Selling sustainability: Business culture more effective than 'green' products

EXCLUSIVE: Companies should stop 'selling' sustainability and focus on creating products and brands that have green credentials embedded as a core value, industry experts have argued.

Eileen Donnelly admitted that consumers are driven by price rather than product messages

Eileen Donnelly admitted that consumers are driven by price rather than product messages

Speaking at edie’s Sustainable Leaders Forum in London on Thursday (19 November), representatives from PZ Cussons, AkzoNobel and Heineken advised delegates that gaining consumer trust has become critical for them to care about sustainability.

A poll at the start of the Forum revealed that 78% of delegates in attendance believed eco labels on products fail to spark behaviour change among consumers. PZ Cussons’ director of sustainability and communications Eileen Donnelly explained that consumers remain driven by price rather than product messages.

“Consumers aren’t necessarily looking for this message in the way that they look for a price promotion message," Donnelly said. "We are trying to take the complexity out of branding and give them a message that they don’t actually want."

Comfort zone

Donnelly added that consumers don’t have time to scan barcodes in the refrigerated isles in supermarkets, or watch sustainable sourcing videos while they are shopping for fruit and vegetables. “People habitually gravitate towards the same familiar things. It’s really hard to change this behaviour and it requires a special intervention," she said.

Customers can simply be split into those who want to engage with a company and those who don’t, Donnelly said, warning that the danger is "slipping into a comfort zone where you can begin to ignore sustainability as an issue entirely". The recent Volkswagen scandal was used as an example of how rejecting a sustainable ethos can seriously harm you as a business.

Donnelly added: “Keeping sustainability as a central value to your entire company protects your image. It is the way you should run your business. Boards will want to stick sustainability on a pack and flaunt it, but it’s really not that interesting, because it should be the norm for companies.

“Sustainability needs to be a part of the entire value proposition of the entire company, a part of its corporate soul. Unless it is relevant to the customer, just don’t tell them that what you’re selling is sustainable.”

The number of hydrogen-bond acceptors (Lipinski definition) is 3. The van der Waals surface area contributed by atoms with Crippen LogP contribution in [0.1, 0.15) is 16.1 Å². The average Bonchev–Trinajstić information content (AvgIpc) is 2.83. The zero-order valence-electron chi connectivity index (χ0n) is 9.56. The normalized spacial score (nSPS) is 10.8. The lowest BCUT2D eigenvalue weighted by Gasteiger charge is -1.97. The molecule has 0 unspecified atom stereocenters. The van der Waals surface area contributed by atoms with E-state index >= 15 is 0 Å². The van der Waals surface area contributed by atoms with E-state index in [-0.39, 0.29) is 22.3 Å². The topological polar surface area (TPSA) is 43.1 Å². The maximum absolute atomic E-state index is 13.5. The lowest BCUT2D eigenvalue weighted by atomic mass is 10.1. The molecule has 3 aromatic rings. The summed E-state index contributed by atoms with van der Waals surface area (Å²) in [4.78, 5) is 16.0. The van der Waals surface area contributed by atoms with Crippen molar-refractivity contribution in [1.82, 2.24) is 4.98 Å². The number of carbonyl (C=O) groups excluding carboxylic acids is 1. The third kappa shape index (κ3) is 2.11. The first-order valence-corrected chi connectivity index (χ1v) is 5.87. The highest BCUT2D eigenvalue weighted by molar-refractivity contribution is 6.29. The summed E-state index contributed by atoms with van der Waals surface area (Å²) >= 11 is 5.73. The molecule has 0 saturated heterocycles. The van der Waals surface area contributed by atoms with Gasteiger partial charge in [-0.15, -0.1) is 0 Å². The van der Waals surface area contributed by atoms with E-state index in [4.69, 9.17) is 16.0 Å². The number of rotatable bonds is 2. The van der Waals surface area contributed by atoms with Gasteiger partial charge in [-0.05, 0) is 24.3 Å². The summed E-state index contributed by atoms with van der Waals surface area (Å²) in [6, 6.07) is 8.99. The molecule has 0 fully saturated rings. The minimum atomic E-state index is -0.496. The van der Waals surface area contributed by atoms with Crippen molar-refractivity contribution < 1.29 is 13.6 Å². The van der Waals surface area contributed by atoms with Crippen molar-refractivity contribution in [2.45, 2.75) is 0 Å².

Customers come first

As a leader on the Dow Jones Index AkzoNobel is now painted as a company that has sustainability embedded as a core value but, as global sustainability director Chris Cook pointed out, work needs to be done on creating a "depth of understanding" of what a company’s values are.

“You can ram messages down throats as much as you like but it’s not going to make much difference. There’s a halo around brand trust and people trust brands they use to do the right thing.

“You just need to make sure that there is a story about the brand, rather than the product, which is in the background for the few people who actually want it.

“What you have to do to move people on to more sustainable solutions is to have practical benefits which interest consumers which also happen to be sustainable.”

Shape the message

Also speaking at edie's Forum was Michael Dickstein, director of global sustainable development at beverage giant Heineken, which has made waves with its ‘Brewing a better future’ initiative.

Dickstein suggested that, in an era where we a tripping over climate topics everywhere we look, shaping the message of your business will produce the best financial and sustainable results.

“There’s no need to try and convince people of what you’re selling," he said. "You just find the common ground that both businesses and consumers are interested in which is usually a profit, and in today’s environment responsibility promotes profit.”

The Forum concluded by promoting the image of an honest, transparent company which in turn will create engaged, loyal customers who are "dedicated and committed brand ambassadors".

Matt Mace


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